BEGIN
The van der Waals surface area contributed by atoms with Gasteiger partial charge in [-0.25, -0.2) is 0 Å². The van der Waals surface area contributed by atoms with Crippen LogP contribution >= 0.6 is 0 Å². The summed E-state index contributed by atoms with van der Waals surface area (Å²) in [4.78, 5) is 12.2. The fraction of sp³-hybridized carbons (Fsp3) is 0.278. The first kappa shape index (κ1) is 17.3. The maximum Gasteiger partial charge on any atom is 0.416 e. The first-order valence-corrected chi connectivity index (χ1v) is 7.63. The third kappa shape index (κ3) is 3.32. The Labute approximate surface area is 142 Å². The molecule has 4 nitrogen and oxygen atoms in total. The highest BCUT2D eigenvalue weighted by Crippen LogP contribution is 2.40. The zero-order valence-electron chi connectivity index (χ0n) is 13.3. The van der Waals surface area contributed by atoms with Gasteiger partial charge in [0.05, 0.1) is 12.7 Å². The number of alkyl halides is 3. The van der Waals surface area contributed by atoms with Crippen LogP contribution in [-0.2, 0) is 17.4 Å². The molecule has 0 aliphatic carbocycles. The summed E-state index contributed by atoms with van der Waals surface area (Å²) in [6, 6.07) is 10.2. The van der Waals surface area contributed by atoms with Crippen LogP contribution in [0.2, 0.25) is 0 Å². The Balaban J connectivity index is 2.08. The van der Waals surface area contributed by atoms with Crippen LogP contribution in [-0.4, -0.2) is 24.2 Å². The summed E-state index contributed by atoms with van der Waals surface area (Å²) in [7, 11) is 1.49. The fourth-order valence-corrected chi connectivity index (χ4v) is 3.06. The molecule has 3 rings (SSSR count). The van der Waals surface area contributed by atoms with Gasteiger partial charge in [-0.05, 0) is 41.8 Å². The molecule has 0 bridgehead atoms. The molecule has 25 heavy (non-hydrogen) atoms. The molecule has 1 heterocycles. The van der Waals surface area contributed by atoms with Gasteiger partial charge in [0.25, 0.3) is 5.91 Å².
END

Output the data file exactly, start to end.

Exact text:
The van der Waals surface area contributed by atoms with Gasteiger partial charge in [-0.25, -0.2) is 0 Å². The van der Waals surface area contributed by atoms with Crippen LogP contribution >= 0.6 is 0 Å². The summed E-state index contributed by atoms with van der Waals surface area (Å²) in [4.78, 5) is 12.2. The fraction of sp³-hybridized carbons (Fsp3) is 0.278. The first kappa shape index (κ1) is 17.3. The maximum Gasteiger partial charge on any atom is 0.416 e. The first-order valence-corrected chi connectivity index (χ1v) is 7.63. The third kappa shape index (κ3) is 3.32. The Labute approximate surface area is 142 Å². The molecule has 4 nitrogen and oxygen atoms in total. The highest BCUT2D eigenvalue weighted by Crippen LogP contribution is 2.40. The zero-order valence-electron chi connectivity index (χ0n) is 13.3. The van der Waals surface area contributed by atoms with Gasteiger partial charge in [0.05, 0.1) is 12.7 Å². The number of alkyl halides is 3. The van der Waals surface area contributed by atoms with Crippen LogP contribution in [-0.2, 0) is 17.4 Å². The molecule has 0 aliphatic carbocycles. The summed E-state index contributed by atoms with van der Waals surface area (Å²) in [6, 6.07) is 10.2. The van der Waals surface area contributed by atoms with Crippen LogP contribution in [0.2, 0.25) is 0 Å². The Balaban J connectivity index is 2.08. The van der Waals surface area contributed by atoms with Crippen LogP contribution in [-0.4, -0.2) is 24.2 Å². The summed E-state index contributed by atoms with van der Waals surface area (Å²) in [7, 11) is 1.49. The fourth-order valence-corrected chi connectivity index (χ4v) is 3.06. The molecule has 3 rings (SSSR count). The van der Waals surface area contributed by atoms with Gasteiger partial charge in [-0.05, 0) is 41.8 Å². The molecule has 0 bridgehead atoms. The molecule has 25 heavy (non-hydrogen) atoms. The molecule has 1 heterocycles. The van der Waals surface area contributed by atoms with Gasteiger partial charge in [0.25, 0.3) is 5.91 Å².